Senate committee approves tree-cutting measure
Raleigh News Observer - 12 Jun 2007
A [North Carolina] Senate committee approved a measure today that would allow billboard owners to cut more trees around their signs, over the objections of two state agencies and environmental groups. Billboard owners would be allowed to remove trees and shrubs 375 feet 250 feet in front of billboards, up from 250 feet. Removing more trees would give drivers more time to see the ads. The industry has agreed, as part of the proposal, to an increase in their annual permit fees and to increased penalties for illegal cutting. The state departments of transportation and environment and natural resources opposed the bill. The proposal comes on the heels of the state Department of Transportation discovering about 50 instances of illegal tree cutting around billboards since October, amounting to about $750,000 in lost greenery. DOT has asked the State Bureau of Investigation to look in to the illegal cutting. Discovering tree-cutting culprits is difficult because, usually, there are no eyewitnesses. Christa Wagner, lobbyist for the state's Sierra Club chapter said giving billboard owners permission to cut more trees is "a reward for bad behavior." The bill now goes to the Senate Finance committee.
First leg of Horn Lake's greenway taking shape
Memphis Commerical Appeal - 12 Jun 2007
Construction on the first leg of Horn Lake's ambitious greenway walking trail began Monday as city workers graded and shaped the first third of a mile of the trail in Latimer Lakes Park Complex. Horn Lake is located just south of Memphis, Tennessee. "We're going to start laying asphalt as soon as the bed is prepared," said Spencer "Penny" Shields, public works director. The ultimate goal of the city is a greenway with walking trails extending from the city''s 326 acres just south of Horn Lake Creek south to Church Road. Arianne Jenkins, community development director and grants writer for the city, said the construction is being paid for through a $100,000 grant from the [Mississippi] Department of Wildlife, Fisheries and Parks.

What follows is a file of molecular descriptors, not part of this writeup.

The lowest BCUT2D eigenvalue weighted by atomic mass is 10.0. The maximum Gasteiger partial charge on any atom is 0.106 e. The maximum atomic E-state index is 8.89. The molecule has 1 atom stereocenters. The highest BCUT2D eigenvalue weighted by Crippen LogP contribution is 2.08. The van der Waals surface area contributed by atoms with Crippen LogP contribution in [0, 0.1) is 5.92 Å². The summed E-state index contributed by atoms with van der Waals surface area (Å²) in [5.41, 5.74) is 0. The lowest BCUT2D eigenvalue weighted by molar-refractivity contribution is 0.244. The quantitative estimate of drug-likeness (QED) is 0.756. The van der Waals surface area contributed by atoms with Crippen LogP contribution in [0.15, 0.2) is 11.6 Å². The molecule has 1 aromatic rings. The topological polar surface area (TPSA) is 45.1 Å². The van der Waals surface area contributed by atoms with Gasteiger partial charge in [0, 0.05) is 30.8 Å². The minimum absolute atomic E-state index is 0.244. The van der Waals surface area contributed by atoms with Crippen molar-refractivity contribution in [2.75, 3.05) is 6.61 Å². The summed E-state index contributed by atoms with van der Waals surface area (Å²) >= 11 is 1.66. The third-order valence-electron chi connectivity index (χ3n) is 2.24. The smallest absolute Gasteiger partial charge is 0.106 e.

Bald eagle soaring 'success,' but at what cost?
CNN.com - 8 Jun 2007
By Peggy Mihelich CNN The bald eagle is officially about to become a "conservation success story" for the U.S. government, which has worked for more than three decades to help the national symbol recover from habitat destruction, illegal shooting and contamination of its food source. But Kieran Suckling of the Center for Biological Diversity conservation group said this victory comes at a price -- loss of eagle habitat protection. "There is big money to be made in cutting down and developing bald eagle habitat," he said. Paul Schmidt, the Fish and Wildlife Service's assistant director for migratory birds, told CNN.com the government is confident the Bald and Golden Eagle Protection Act will "afford adequate protections" and the agency won't see a decline in populations after delisting.
Puerto Rico could be 'isolated for days' after a storm
South Florida Sun-Sentinel - 5 Jun 2007
Jeannette Rivera-Lyles Sentinel Staff Writer Posted June 4 2007 SAN JUAN, Puerto Rico -- Poor urban planning, overdevelopment and increased construction along the coast, coupled with an antiquated sewer system, make Puerto Rico vulnerable in an emergency.